Wednesday, August 31, 2016

Images as Answer Choices? Forms just got even more awesome for K-2!

Have you seen the update to Google Forms that allows images be answer options? A few weeks back, I posted a blog about K-2 Google Forms. But this update makes using Forms with young students even easier!

For years, when I have shared Google Forms to Primary teachers, one of their first questions has been, "Can we use an image as the answer choice?"

Many Kinder students don't start the year as readers! Before this week, we could only use TEXT as our answer options. This made using forms with our littlest learners a bit of a challenge. 

Look at this sample:

One way I had made Forms more accessible for our youngest students was by creating a labeled image in Google Drawings and then putting it at the top of the form. This still required students to match the label to a TEXT answer option. While this often made Forms a little easier for Kindergarteners, it did take extra steps and TIME when creating the Form.

This update makes creating K-2 friendly forms SO EASY!

Hover over your answer option, and an image icon will appear on the right.

You can then upload an image from your computer, take a snapshot, or search images right there in the form.

I can't wait to see what K-2 teachers do with this! Make sure you post and share!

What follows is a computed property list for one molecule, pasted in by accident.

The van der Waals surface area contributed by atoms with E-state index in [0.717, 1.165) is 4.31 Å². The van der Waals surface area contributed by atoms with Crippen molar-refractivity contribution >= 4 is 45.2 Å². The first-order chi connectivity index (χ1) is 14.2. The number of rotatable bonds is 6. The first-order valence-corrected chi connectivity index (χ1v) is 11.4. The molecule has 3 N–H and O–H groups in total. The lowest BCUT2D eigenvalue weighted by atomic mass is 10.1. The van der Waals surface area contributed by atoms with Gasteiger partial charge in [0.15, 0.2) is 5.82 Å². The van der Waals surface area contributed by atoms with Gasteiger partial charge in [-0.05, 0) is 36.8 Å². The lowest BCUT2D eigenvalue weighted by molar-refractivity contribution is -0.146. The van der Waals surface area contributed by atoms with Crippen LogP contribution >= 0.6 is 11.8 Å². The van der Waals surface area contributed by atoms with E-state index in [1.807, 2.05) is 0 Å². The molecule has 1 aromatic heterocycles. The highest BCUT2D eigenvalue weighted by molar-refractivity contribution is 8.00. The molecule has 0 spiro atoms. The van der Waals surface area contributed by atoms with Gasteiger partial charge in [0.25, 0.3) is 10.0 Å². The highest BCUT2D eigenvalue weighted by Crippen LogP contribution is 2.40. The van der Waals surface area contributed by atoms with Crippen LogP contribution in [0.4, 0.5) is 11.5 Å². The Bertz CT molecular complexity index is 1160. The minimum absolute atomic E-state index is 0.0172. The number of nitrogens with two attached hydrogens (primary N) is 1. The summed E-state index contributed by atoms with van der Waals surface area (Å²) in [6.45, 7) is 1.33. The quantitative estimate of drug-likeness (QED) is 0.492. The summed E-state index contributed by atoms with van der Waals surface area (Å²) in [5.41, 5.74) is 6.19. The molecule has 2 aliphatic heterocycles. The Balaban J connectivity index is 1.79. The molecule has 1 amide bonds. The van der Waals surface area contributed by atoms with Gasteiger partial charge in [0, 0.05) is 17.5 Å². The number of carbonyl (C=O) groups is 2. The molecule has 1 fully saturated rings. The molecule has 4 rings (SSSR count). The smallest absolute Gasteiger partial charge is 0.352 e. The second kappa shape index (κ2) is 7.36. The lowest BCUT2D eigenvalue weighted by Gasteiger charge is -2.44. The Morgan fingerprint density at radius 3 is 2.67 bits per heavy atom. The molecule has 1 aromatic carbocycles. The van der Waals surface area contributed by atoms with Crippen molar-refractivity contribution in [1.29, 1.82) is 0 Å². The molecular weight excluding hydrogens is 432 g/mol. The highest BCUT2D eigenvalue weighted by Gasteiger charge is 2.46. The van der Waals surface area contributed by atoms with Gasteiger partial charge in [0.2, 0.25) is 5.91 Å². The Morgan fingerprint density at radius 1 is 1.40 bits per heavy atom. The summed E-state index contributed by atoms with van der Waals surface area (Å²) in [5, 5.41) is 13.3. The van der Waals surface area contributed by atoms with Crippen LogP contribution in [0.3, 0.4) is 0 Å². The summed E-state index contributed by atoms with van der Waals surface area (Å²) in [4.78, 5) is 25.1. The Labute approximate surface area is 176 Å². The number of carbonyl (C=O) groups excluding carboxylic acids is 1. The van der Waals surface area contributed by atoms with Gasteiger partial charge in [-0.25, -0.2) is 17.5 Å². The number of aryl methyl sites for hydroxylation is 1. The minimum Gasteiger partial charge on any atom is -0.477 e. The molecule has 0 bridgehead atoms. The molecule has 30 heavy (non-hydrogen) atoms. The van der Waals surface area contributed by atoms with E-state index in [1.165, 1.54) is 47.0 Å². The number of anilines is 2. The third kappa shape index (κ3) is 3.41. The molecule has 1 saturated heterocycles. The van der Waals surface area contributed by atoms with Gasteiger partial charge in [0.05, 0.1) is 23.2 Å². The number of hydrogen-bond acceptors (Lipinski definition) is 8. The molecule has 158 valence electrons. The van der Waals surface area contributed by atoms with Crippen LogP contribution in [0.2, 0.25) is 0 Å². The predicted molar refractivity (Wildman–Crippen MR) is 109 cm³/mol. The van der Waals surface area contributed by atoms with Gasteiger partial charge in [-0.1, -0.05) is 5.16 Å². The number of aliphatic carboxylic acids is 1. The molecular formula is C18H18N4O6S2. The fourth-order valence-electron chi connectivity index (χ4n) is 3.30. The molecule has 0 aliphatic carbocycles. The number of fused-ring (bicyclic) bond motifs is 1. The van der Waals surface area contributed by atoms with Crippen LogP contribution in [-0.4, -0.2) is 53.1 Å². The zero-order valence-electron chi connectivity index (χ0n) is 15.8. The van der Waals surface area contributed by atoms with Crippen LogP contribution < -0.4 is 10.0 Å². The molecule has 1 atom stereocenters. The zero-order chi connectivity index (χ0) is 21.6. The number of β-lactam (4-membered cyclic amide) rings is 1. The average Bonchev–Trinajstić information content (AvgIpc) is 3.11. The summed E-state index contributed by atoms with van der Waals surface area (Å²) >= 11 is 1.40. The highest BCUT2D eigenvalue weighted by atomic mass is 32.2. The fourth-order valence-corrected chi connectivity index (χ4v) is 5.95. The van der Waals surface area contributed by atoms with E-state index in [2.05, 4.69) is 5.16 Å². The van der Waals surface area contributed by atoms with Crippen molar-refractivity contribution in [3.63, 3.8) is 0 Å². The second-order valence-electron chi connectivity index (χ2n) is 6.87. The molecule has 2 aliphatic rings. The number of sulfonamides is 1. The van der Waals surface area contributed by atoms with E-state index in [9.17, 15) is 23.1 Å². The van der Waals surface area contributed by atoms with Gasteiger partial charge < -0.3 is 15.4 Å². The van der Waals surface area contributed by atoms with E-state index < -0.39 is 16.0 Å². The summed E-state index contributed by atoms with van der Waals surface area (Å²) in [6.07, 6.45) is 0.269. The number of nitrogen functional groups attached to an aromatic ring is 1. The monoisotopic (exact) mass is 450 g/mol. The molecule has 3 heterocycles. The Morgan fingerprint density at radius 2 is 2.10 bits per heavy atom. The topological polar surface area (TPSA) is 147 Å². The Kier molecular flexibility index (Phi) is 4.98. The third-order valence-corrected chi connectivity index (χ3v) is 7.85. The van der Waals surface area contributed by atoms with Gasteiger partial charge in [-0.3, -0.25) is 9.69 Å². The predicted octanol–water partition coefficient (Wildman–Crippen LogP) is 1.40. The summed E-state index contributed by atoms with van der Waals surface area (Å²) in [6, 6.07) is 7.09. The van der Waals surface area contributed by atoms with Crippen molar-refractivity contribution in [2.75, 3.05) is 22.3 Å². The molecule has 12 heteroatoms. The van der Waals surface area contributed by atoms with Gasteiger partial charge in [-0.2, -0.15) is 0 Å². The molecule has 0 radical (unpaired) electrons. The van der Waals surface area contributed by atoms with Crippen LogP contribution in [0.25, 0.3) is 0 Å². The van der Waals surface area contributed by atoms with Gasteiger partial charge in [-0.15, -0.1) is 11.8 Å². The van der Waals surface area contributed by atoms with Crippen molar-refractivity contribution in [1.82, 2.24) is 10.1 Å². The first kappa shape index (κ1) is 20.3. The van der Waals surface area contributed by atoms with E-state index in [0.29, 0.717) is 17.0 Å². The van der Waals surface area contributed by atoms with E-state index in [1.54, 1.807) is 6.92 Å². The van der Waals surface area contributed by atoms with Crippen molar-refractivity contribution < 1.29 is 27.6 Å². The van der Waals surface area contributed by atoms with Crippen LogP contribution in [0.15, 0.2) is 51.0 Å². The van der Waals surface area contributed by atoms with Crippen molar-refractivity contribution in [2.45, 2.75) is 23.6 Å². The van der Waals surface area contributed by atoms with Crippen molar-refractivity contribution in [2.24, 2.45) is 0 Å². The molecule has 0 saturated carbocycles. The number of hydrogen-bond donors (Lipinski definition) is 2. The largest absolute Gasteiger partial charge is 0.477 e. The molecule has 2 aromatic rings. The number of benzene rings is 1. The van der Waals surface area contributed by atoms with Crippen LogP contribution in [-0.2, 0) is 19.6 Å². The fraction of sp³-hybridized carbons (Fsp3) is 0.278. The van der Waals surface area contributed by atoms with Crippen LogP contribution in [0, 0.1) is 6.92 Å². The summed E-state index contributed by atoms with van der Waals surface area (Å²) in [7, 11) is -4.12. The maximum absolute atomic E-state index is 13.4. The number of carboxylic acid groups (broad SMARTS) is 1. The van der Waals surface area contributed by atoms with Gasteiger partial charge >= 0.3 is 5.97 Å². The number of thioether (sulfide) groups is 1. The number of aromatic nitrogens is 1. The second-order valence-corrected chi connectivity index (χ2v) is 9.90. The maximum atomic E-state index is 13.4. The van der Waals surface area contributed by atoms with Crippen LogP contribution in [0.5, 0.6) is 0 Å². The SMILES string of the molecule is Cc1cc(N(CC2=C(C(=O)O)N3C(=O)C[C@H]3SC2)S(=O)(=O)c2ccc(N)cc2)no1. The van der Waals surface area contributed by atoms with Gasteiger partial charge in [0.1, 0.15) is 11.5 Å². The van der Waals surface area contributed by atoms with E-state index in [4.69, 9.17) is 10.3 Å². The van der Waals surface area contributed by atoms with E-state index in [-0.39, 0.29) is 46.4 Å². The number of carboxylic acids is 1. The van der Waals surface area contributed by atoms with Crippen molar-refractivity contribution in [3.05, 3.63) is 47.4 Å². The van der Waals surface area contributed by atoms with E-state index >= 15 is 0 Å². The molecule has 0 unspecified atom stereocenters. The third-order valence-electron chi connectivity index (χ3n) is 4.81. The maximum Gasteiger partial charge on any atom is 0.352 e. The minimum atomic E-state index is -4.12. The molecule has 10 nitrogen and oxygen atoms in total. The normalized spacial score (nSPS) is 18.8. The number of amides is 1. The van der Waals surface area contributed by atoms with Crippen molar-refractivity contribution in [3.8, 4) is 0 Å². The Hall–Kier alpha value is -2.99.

Want to try it out yourself? Click here! 

And here are a few additional resources on Using Google Forms:

Tuesday, August 30, 2016

Digital Listening Stations in K-2!

Listening skills need to be developed in our littlest learners! 

Like many topics in the Primary grades, listening comprehension skills need to be explicitly modeled and taught.  We sometimes assume that K-2 kids know how to listen, but they don't always know how to listen actively and retain what they have heard! Our young students especially need to be trained with those skills for active listening and comprehension, such as making predictions and making text to text or text to self connections. Most teachers model these things while reading aloud with students:  
"I wonder why the character did that..."
"That reminds me of a time when I..."

And after hearing this modeled, students need practice doing this on their own! We need to offer them exposure to a wide variety of texts read aloud to have them practice those essential listening comprehension skills. 

While we want to read every wonderful picture book to our kids every day, sometimes there just isn't time to get to them all. And sometimes, you might want to read a particular book on a certain day, but you manage to misplace your copy. 

No worries! We have options! There are some great FREE online resources for digital read-alouds that let your students listen to the texts! And since they are online, won't get lost in your bookshelves! is a website that has curated a thorough collection of YouTube read-alouds some of the most popular picture pics. They are searchable and sortable by author and topic. Most of these are made by teachers. also has a collection of popular stories! They are read aloud by celebrity members of the Screen Actors Guild.

So how does this look in the K-2 classroom?

Differentiated Guided Reading groups are so important in the Primary grades. But one of the biggest concerns K-2 teachers have is, "But how do I manage the rest of the kids while I work with small groups?!?"